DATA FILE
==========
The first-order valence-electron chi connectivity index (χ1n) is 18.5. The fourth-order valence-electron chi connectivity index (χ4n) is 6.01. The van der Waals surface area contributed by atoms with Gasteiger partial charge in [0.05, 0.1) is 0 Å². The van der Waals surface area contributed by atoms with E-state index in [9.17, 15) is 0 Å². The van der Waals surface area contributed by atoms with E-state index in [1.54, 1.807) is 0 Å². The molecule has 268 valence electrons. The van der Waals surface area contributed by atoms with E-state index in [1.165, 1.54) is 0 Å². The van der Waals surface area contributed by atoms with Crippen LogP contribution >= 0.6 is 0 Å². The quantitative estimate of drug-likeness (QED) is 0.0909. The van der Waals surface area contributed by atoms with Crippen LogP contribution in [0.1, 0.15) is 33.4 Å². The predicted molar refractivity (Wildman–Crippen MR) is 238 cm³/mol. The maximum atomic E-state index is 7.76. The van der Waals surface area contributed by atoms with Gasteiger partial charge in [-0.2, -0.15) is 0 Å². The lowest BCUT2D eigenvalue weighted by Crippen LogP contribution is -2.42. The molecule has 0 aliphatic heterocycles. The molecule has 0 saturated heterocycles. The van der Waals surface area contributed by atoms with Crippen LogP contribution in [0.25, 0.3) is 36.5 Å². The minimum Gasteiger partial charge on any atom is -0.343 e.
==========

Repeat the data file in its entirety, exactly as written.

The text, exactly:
The first-order valence-electron chi connectivity index (χ1n) is 18.5. The fourth-order valence-electron chi connectivity index (χ4n) is 6.01. The van der Waals surface area contributed by atoms with Gasteiger partial charge in [0.05, 0.1) is 0 Å². The van der Waals surface area contributed by atoms with E-state index in [9.17, 15) is 0 Å². The van der Waals surface area contributed by atoms with E-state index in [1.54, 1.807) is 0 Å². The molecule has 268 valence electrons. The van der Waals surface area contributed by atoms with E-state index in [1.165, 1.54) is 0 Å². The van der Waals surface area contributed by atoms with Crippen LogP contribution >= 0.6 is 0 Å². The quantitative estimate of drug-likeness (QED) is 0.0909. The van der Waals surface area contributed by atoms with Crippen LogP contribution in [0.1, 0.15) is 33.4 Å². The predicted molar refractivity (Wildman–Crippen MR) is 238 cm³/mol. The maximum atomic E-state index is 7.76. The van der Waals surface area contributed by atoms with Gasteiger partial charge in [-0.2, -0.15) is 0 Å². The lowest BCUT2D eigenvalue weighted by Crippen LogP contribution is -2.42. The molecule has 0 aliphatic heterocycles. The molecule has 0 saturated heterocycles. The van der Waals surface area contributed by atoms with Crippen LogP contribution in [0.25, 0.3) is 36.5 Å². The minimum Gasteiger partial charge on any atom is -0.343 e.